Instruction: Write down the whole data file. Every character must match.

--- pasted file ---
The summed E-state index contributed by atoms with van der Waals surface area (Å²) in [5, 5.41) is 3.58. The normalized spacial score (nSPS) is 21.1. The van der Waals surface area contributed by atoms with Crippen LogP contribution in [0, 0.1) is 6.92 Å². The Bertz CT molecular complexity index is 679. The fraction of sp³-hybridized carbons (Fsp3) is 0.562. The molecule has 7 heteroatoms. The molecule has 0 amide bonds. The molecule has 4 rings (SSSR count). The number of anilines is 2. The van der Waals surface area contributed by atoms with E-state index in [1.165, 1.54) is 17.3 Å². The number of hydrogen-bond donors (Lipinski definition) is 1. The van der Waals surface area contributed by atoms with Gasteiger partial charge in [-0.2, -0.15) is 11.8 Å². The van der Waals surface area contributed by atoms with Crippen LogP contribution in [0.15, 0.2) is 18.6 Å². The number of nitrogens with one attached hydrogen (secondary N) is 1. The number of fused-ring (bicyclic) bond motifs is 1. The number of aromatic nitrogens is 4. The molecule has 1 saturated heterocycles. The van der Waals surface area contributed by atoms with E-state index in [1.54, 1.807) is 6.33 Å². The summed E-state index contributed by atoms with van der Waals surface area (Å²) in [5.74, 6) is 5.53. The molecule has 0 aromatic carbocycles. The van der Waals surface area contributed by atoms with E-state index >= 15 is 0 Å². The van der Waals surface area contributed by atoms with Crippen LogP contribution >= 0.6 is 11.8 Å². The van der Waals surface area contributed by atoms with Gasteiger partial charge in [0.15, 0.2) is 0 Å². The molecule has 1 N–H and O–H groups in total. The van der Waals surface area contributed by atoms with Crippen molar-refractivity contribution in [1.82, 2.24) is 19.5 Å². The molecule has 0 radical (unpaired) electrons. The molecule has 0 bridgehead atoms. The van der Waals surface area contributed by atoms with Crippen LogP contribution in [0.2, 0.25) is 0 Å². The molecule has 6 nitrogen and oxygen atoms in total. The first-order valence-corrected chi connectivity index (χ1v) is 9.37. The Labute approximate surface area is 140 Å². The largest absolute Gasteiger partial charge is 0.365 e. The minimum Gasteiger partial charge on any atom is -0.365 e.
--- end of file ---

The summed E-state index contributed by atoms with van der Waals surface area (Å²) in [5, 5.41) is 3.58. The normalized spacial score (nSPS) is 21.1. The van der Waals surface area contributed by atoms with Crippen LogP contribution in [0, 0.1) is 6.92 Å². The Bertz CT molecular complexity index is 679. The fraction of sp³-hybridized carbons (Fsp3) is 0.562. The molecule has 7 heteroatoms. The molecule has 0 amide bonds. The molecule has 4 rings (SSSR count). The number of anilines is 2. The van der Waals surface area contributed by atoms with E-state index in [1.165, 1.54) is 17.3 Å². The number of hydrogen-bond donors (Lipinski definition) is 1. The van der Waals surface area contributed by atoms with Gasteiger partial charge in [-0.2, -0.15) is 11.8 Å². The van der Waals surface area contributed by atoms with Crippen LogP contribution in [0.15, 0.2) is 18.6 Å². The number of nitrogens with one attached hydrogen (secondary N) is 1. The number of fused-ring (bicyclic) bond motifs is 1. The number of aromatic nitrogens is 4. The molecule has 1 saturated heterocycles. The van der Waals surface area contributed by atoms with E-state index in [1.54, 1.807) is 6.33 Å². The summed E-state index contributed by atoms with van der Waals surface area (Å²) in [5.74, 6) is 5.53. The molecule has 0 aromatic carbocycles. The van der Waals surface area contributed by atoms with E-state index >= 15 is 0 Å². The van der Waals surface area contributed by atoms with Crippen LogP contribution >= 0.6 is 11.8 Å². The van der Waals surface area contributed by atoms with Gasteiger partial charge in [0.15, 0.2) is 0 Å². The molecule has 1 N–H and O–H groups in total. The van der Waals surface area contributed by atoms with Crippen molar-refractivity contribution in [1.82, 2.24) is 19.5 Å². The molecule has 0 radical (unpaired) electrons. The molecule has 0 bridgehead atoms. The van der Waals surface area contributed by atoms with Crippen LogP contribution in [0.2, 0.25) is 0 Å². The molecule has 6 nitrogen and oxygen atoms in total. The first-order valence-corrected chi connectivity index (χ1v) is 9.37. The Labute approximate surface area is 140 Å². The largest absolute Gasteiger partial charge is 0.365 e. The minimum Gasteiger partial charge on any atom is -0.365 e.